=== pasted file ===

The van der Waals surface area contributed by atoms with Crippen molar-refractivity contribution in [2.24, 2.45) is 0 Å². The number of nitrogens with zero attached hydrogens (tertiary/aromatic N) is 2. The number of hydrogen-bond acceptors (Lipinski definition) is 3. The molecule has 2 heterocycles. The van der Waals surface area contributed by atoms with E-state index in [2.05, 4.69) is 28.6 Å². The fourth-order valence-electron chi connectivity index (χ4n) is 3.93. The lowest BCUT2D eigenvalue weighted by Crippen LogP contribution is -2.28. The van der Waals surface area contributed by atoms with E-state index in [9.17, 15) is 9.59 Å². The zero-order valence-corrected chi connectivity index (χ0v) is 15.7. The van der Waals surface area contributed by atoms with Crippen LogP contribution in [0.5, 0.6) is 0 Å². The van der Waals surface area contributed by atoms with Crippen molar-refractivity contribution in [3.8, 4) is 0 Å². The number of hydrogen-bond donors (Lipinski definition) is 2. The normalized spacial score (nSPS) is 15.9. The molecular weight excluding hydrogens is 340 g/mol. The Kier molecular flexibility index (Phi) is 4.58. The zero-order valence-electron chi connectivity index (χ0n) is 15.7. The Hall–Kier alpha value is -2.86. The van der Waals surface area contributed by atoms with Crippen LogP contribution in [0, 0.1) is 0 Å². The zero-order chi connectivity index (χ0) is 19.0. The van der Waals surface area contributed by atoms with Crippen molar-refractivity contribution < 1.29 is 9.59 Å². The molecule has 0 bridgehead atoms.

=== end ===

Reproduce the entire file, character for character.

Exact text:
The van der Waals surface area contributed by atoms with Crippen molar-refractivity contribution in [2.24, 2.45) is 0 Å². The number of nitrogens with zero attached hydrogens (tertiary/aromatic N) is 2. The number of hydrogen-bond acceptors (Lipinski definition) is 3. The molecule has 2 heterocycles. The van der Waals surface area contributed by atoms with E-state index in [2.05, 4.69) is 28.6 Å². The fourth-order valence-electron chi connectivity index (χ4n) is 3.93. The lowest BCUT2D eigenvalue weighted by Crippen LogP contribution is -2.28. The van der Waals surface area contributed by atoms with E-state index in [9.17, 15) is 9.59 Å². The zero-order valence-corrected chi connectivity index (χ0v) is 15.7. The van der Waals surface area contributed by atoms with Crippen LogP contribution in [0.5, 0.6) is 0 Å². The van der Waals surface area contributed by atoms with Crippen molar-refractivity contribution in [3.8, 4) is 0 Å². The number of hydrogen-bond donors (Lipinski definition) is 2. The normalized spacial score (nSPS) is 15.9. The molecular weight excluding hydrogens is 340 g/mol. The Kier molecular flexibility index (Phi) is 4.58. The zero-order valence-electron chi connectivity index (χ0n) is 15.7. The Hall–Kier alpha value is -2.86. The van der Waals surface area contributed by atoms with Crippen LogP contribution in [0, 0.1) is 0 Å². The zero-order chi connectivity index (χ0) is 19.0. The van der Waals surface area contributed by atoms with Crippen molar-refractivity contribution < 1.29 is 9.59 Å². The molecule has 0 bridgehead atoms.